“Clearly as we move into the Internet Age, grocery stores and retail stores have to be on the Web,” suggests Richard Metters, an associate professor of decision and information analysis at Emory University’s Goizueta Business School and co-author of the paper, Strategic Supply Chain Choices for Multi-Channel Internet Retailers. Metters collaborated on the research with Steve Walton, an associate professor in the practice of decision and information analysis. “But the operational choices for grocery stores and retailers are not good. We were trying to find a way out for these retailers, something that would keep all the benefits of the Web—a much larger product assortment than a retail store—and nevertheless have the benefits of the retail store—where somebody can actually feel the goods and get a sense for them. But these two things are incompatible. So, although it makes a great deal of business sense for firms to have a physical and Web presence from a marketing point of view, from an operational point of view, these things are in conflict. This paper is about how to resolve those operational and marketing conflicts about both having a retail presence in a physical store and one over the Web.”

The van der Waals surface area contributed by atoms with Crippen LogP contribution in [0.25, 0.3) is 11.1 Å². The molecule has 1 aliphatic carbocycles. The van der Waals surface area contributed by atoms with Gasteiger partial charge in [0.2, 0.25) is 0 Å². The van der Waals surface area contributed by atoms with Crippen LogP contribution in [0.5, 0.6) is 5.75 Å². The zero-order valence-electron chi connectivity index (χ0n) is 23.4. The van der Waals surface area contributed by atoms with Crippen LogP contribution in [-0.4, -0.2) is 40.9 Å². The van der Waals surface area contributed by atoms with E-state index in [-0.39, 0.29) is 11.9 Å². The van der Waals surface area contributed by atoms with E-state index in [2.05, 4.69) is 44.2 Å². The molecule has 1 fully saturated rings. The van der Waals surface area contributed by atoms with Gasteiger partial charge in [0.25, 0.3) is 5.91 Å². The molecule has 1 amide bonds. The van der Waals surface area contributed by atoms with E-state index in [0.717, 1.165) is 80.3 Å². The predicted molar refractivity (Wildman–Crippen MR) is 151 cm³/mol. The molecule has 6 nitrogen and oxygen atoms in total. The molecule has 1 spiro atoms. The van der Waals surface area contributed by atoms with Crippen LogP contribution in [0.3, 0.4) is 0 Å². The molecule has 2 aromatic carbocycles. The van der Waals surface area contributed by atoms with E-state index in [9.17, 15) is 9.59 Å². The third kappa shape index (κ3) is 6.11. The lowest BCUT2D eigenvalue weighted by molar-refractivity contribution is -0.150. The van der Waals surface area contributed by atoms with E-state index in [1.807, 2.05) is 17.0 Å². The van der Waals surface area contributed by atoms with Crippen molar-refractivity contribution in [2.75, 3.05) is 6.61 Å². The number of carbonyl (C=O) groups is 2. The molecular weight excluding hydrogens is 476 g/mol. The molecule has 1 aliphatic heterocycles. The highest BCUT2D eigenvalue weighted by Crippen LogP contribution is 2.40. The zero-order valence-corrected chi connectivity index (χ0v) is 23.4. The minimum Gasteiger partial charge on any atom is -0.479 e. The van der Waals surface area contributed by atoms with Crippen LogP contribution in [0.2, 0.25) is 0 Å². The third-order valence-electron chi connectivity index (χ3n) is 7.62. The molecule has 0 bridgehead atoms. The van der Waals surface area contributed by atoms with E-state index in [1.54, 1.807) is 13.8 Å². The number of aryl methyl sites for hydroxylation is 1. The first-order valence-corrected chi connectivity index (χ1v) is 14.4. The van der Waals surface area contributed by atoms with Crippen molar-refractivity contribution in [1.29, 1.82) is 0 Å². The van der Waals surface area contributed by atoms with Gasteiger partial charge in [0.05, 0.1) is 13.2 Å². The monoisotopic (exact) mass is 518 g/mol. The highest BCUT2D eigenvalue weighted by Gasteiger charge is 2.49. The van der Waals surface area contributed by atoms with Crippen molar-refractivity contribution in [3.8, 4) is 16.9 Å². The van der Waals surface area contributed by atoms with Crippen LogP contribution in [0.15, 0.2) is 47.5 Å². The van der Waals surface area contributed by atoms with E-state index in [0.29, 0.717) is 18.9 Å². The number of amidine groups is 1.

Building from their thesis that moving to a multi-channel Internet purchasing option with an existing physical store network can create significant operational challenges, Metters and Walton set out to explore the operational issues involved specifically in delivery and warehousing and distribution and to present some strategic supply-chain alternatives for multi-channel Internet retailers. The premise of their research first and foremost, notes Metters, is that a magic bullet does not exist. No Internet strategy of shipping and inventory will satisfy all possible strategic goals of a firm. Companies must pick and choose from various strategies.